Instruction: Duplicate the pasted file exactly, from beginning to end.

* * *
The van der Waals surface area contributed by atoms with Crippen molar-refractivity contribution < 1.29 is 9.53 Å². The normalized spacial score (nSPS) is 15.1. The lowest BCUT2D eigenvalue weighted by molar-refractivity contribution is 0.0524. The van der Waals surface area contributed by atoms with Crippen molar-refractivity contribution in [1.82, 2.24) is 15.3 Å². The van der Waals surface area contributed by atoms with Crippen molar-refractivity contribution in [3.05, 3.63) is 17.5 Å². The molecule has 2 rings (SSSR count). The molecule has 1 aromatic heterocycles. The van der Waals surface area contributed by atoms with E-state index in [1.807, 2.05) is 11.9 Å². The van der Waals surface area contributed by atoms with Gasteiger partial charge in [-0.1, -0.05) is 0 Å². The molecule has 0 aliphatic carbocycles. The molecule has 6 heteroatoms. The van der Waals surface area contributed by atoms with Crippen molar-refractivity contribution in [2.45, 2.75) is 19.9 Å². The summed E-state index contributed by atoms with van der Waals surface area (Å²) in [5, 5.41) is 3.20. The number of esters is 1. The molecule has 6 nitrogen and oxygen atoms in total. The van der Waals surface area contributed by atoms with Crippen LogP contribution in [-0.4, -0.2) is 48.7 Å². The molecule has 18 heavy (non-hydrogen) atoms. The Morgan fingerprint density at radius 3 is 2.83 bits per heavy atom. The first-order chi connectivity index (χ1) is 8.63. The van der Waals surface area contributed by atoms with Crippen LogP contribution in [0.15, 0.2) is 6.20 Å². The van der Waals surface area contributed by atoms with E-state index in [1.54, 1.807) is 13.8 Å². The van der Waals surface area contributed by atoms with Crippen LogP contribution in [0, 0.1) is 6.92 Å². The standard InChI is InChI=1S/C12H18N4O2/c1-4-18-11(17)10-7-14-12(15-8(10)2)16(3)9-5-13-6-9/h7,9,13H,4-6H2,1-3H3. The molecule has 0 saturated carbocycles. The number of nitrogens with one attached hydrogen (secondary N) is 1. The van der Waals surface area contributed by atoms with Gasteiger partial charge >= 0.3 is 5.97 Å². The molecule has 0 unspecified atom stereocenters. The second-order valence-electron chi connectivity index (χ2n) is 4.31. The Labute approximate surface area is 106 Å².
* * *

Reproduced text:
The van der Waals surface area contributed by atoms with Crippen molar-refractivity contribution < 1.29 is 9.53 Å². The normalized spacial score (nSPS) is 15.1. The lowest BCUT2D eigenvalue weighted by molar-refractivity contribution is 0.0524. The van der Waals surface area contributed by atoms with Crippen molar-refractivity contribution in [1.82, 2.24) is 15.3 Å². The van der Waals surface area contributed by atoms with Crippen molar-refractivity contribution in [3.05, 3.63) is 17.5 Å². The molecule has 2 rings (SSSR count). The molecule has 1 aromatic heterocycles. The van der Waals surface area contributed by atoms with E-state index in [1.807, 2.05) is 11.9 Å². The van der Waals surface area contributed by atoms with Gasteiger partial charge in [-0.1, -0.05) is 0 Å². The molecule has 0 aliphatic carbocycles. The molecule has 6 heteroatoms. The van der Waals surface area contributed by atoms with Crippen molar-refractivity contribution in [2.45, 2.75) is 19.9 Å². The summed E-state index contributed by atoms with van der Waals surface area (Å²) in [5, 5.41) is 3.20. The number of esters is 1. The molecule has 6 nitrogen and oxygen atoms in total. The van der Waals surface area contributed by atoms with Crippen LogP contribution in [-0.4, -0.2) is 48.7 Å². The molecule has 18 heavy (non-hydrogen) atoms. The Morgan fingerprint density at radius 3 is 2.83 bits per heavy atom. The first-order chi connectivity index (χ1) is 8.63. The van der Waals surface area contributed by atoms with Crippen LogP contribution in [0.15, 0.2) is 6.20 Å². The van der Waals surface area contributed by atoms with E-state index in [1.54, 1.807) is 13.8 Å². The van der Waals surface area contributed by atoms with Crippen LogP contribution in [0, 0.1) is 6.92 Å². The standard InChI is InChI=1S/C12H18N4O2/c1-4-18-11(17)10-7-14-12(15-8(10)2)16(3)9-5-13-6-9/h7,9,13H,4-6H2,1-3H3. The molecule has 0 saturated carbocycles. The number of nitrogens with one attached hydrogen (secondary N) is 1. The van der Waals surface area contributed by atoms with Gasteiger partial charge >= 0.3 is 5.97 Å². The molecule has 0 unspecified atom stereocenters. The second-order valence-electron chi connectivity index (χ2n) is 4.31. The Labute approximate surface area is 106 Å².